New report on the future of open access policies | Newsletter items
page_amanda's bookmarks 2016-01-29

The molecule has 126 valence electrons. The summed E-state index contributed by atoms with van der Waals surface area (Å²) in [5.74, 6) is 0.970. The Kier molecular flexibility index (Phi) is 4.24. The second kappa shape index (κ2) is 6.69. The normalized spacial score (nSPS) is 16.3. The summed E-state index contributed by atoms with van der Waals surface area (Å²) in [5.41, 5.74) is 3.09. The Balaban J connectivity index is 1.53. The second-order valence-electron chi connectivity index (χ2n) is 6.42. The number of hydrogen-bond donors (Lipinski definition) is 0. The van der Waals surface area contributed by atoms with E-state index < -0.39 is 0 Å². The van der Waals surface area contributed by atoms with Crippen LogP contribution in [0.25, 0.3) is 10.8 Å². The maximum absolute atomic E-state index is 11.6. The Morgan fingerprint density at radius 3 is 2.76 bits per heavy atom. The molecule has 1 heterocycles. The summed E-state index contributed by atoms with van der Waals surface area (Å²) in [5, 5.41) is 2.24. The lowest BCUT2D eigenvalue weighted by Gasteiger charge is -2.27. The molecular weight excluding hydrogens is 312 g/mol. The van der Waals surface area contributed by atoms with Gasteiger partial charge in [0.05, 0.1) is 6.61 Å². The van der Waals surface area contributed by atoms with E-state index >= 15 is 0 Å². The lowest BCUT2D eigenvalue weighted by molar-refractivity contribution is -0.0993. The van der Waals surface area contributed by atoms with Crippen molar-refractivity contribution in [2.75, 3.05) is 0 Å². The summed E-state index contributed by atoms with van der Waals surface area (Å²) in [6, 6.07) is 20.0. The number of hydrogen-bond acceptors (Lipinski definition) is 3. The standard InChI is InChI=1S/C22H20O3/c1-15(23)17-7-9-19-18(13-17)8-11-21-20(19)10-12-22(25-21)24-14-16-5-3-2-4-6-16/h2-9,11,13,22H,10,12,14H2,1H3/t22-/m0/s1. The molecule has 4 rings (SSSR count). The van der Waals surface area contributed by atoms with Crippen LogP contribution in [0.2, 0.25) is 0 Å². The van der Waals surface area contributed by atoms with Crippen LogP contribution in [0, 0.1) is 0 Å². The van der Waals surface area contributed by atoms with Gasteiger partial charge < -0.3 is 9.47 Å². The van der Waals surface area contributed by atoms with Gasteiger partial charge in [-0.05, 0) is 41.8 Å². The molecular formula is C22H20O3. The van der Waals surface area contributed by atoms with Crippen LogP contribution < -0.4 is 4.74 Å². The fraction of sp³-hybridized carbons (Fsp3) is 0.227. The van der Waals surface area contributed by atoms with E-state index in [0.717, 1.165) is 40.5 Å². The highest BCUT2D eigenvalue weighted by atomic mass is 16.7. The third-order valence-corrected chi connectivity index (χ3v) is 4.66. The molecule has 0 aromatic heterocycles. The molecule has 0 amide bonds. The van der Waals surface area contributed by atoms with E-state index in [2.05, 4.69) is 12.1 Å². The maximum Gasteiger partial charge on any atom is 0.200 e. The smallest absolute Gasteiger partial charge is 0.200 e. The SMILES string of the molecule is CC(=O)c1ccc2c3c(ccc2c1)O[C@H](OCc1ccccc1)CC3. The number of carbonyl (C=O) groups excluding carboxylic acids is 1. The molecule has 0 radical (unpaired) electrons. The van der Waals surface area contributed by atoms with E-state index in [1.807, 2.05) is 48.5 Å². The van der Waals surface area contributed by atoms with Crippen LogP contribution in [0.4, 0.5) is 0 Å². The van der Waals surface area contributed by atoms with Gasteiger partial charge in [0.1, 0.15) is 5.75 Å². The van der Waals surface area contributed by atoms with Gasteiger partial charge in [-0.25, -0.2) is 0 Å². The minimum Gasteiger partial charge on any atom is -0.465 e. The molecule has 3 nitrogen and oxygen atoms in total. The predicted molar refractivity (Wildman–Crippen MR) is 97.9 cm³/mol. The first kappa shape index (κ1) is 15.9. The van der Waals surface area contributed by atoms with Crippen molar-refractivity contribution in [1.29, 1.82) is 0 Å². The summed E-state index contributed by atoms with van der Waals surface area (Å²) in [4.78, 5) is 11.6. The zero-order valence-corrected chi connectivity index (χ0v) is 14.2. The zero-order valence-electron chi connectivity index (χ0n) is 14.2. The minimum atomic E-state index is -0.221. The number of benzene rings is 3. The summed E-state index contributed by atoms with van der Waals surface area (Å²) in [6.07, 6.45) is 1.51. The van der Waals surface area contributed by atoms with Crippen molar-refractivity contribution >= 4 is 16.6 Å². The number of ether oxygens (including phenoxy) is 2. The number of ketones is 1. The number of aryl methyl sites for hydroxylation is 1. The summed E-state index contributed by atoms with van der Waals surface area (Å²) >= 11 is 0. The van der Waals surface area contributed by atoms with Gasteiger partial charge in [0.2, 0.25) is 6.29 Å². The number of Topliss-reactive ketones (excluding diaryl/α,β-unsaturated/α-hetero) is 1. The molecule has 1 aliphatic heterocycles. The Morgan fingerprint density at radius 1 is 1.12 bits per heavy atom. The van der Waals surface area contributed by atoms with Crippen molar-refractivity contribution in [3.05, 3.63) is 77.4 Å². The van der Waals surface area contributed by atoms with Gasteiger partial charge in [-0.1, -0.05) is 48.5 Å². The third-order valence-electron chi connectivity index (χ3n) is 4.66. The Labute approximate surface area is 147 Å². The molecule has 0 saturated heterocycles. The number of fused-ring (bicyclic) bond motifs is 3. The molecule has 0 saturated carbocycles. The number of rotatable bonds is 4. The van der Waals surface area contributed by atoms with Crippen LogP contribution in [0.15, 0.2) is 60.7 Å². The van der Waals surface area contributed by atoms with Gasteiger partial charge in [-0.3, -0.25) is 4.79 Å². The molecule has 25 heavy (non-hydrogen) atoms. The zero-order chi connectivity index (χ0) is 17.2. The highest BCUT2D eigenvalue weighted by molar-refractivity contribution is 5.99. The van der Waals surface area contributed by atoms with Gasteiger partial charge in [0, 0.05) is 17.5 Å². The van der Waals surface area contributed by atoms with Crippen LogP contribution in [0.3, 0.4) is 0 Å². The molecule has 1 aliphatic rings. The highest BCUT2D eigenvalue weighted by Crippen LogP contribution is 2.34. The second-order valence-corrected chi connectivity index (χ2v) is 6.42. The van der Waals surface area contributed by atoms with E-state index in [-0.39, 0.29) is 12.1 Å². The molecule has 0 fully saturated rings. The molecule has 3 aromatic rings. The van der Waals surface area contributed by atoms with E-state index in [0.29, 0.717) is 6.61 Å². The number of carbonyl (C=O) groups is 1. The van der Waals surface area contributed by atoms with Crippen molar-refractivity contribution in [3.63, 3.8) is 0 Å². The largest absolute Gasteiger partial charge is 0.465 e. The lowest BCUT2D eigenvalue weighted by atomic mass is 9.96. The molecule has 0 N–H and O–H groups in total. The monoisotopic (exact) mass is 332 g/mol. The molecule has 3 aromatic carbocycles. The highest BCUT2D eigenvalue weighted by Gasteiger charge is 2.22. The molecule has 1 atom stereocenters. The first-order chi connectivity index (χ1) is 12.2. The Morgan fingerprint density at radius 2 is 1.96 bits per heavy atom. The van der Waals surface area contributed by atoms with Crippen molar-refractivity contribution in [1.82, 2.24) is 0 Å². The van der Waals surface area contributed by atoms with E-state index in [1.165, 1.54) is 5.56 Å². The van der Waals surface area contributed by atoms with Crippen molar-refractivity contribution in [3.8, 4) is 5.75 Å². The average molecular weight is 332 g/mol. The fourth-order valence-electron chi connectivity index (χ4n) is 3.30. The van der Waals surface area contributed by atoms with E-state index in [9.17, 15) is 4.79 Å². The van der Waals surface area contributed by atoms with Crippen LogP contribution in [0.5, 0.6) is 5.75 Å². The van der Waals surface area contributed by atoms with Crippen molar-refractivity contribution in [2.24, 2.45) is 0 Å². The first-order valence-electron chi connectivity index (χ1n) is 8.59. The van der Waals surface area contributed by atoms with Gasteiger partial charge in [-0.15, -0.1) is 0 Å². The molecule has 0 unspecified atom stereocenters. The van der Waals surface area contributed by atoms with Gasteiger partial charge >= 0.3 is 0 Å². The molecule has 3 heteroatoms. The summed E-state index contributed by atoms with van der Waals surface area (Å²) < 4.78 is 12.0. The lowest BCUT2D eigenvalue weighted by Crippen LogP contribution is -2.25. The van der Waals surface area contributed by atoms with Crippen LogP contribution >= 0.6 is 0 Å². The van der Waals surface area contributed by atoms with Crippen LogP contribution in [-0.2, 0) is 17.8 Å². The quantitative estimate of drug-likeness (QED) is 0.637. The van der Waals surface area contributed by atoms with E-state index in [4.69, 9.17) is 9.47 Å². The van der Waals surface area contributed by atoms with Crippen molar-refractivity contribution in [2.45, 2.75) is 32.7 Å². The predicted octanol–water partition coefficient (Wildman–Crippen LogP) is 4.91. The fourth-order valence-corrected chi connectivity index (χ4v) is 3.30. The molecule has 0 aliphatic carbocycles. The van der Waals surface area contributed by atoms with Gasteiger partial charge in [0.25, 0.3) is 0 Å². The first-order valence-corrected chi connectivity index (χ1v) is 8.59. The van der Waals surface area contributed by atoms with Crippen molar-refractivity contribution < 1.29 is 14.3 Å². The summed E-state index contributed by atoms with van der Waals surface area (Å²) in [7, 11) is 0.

"New report on the future of open access policies Updated on 24 January 2016 The success of the implementation of open access policies depends on a broad and diverse landscape of services. A new report entitled "Putting down roots: Securing the future of open access policies” from Knowledge Exchange details currently essential OA infrastructure and services (OpenAIRE amongst them) and seeks dialogue on their future maintenance, security and development. The organic growth of OA services means that there are many different platforms that provide a variety of different tools. Underpinning services such as providers of identifiers, providers of repository or open access publishing services, indexing tools to find those repositories and open access journals were examined, as well as support, dissemination and monitoring services. Tree services OA licensedHighlights of the report include: An analysis of several OA services and policies currently in use. A summary of the many different positions on OA that research funders and institutions have adopted. A set of case studies that illustrate the direct or indirect dependency of OA policies on key services. Your views on the services that enable compliance with OA policies. A matrix of dependency risks and possible risk reduction options. Use cases, presented in accessible formats and language for a non-technical audience. Recommendations The broad direction is clear: good services are indispensable when it comes to the success of implementing OA policies. These services are crucial and should be supported. But the diversity and financial insecurity of many of the services presents risks for implementing OA policy as well as for the proper functioning of these services. To develop a fully functioning open access infrastructure, four priorities for action were identified: Adopt sound governance structures with greater representation from funders and policy makers, promoting the wider use of crucial identifiers and standards. Ensure the financial sustainability of critical services, particularly the DOAJ and SHERPA services. Create an integrated infrastructure for OA repositories based on central ‘nodes’, interoperability across the broader landscape, and increased engagement with the European Commission’s OpenAIRE project and the work of the Confederation of Open Access Repositories (COAR). Invest strategically in OA services in order to create a coherent OA infrastructure that is efficient, integrated and representative of all stakeholders. Chances for OpenAIRE The key message that emerges from this study is that systematic policy implementation will require a fully functioning OA infrastructure that connects, improves and integrates the current disparate collection of services. There is a pressing need for leadership and co-ordination to further develop these crucial ‘nodes’ in the OA repository infrastructure, and to deliver greater interoperability across existing institutional and subject repositories, thereby improving discoverability and enabling policy compliance. The fragmented repository landscape encompasses a diverse range of services and work methods. Here OpenAIRE offers great potential. OpenAIRE promotes greater consistency by improving interoperability between repositories, creating an integrated network."
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